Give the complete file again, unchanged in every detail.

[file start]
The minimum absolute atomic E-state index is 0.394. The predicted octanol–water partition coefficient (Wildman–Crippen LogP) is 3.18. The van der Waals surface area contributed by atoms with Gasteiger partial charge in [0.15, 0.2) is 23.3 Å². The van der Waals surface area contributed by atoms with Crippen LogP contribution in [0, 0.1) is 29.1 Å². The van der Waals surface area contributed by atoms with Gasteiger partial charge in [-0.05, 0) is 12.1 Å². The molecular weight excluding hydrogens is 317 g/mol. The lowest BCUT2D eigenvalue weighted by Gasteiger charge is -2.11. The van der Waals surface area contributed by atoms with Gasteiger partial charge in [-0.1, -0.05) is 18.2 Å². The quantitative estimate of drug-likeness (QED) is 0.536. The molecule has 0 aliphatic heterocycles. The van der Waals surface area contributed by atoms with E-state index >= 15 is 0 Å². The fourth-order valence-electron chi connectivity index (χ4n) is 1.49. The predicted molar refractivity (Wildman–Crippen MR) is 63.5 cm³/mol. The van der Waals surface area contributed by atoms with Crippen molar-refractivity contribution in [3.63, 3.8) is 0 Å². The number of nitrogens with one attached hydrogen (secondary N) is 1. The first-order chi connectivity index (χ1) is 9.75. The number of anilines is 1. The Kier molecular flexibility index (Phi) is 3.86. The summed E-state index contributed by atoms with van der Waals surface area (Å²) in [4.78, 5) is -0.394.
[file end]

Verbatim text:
The minimum absolute atomic E-state index is 0.394. The predicted octanol–water partition coefficient (Wildman–Crippen LogP) is 3.18. The van der Waals surface area contributed by atoms with Gasteiger partial charge in [0.15, 0.2) is 23.3 Å². The van der Waals surface area contributed by atoms with Crippen LogP contribution in [0, 0.1) is 29.1 Å². The van der Waals surface area contributed by atoms with Gasteiger partial charge in [-0.05, 0) is 12.1 Å². The molecular weight excluding hydrogens is 317 g/mol. The lowest BCUT2D eigenvalue weighted by Gasteiger charge is -2.11. The van der Waals surface area contributed by atoms with Gasteiger partial charge in [-0.1, -0.05) is 18.2 Å². The quantitative estimate of drug-likeness (QED) is 0.536. The molecule has 0 aliphatic heterocycles. The van der Waals surface area contributed by atoms with E-state index >= 15 is 0 Å². The fourth-order valence-electron chi connectivity index (χ4n) is 1.49. The predicted molar refractivity (Wildman–Crippen MR) is 63.5 cm³/mol. The van der Waals surface area contributed by atoms with Crippen molar-refractivity contribution in [3.63, 3.8) is 0 Å². The number of nitrogens with one attached hydrogen (secondary N) is 1. The first-order chi connectivity index (χ1) is 9.75. The number of anilines is 1. The Kier molecular flexibility index (Phi) is 3.86. The summed E-state index contributed by atoms with van der Waals surface area (Å²) in [4.78, 5) is -0.394.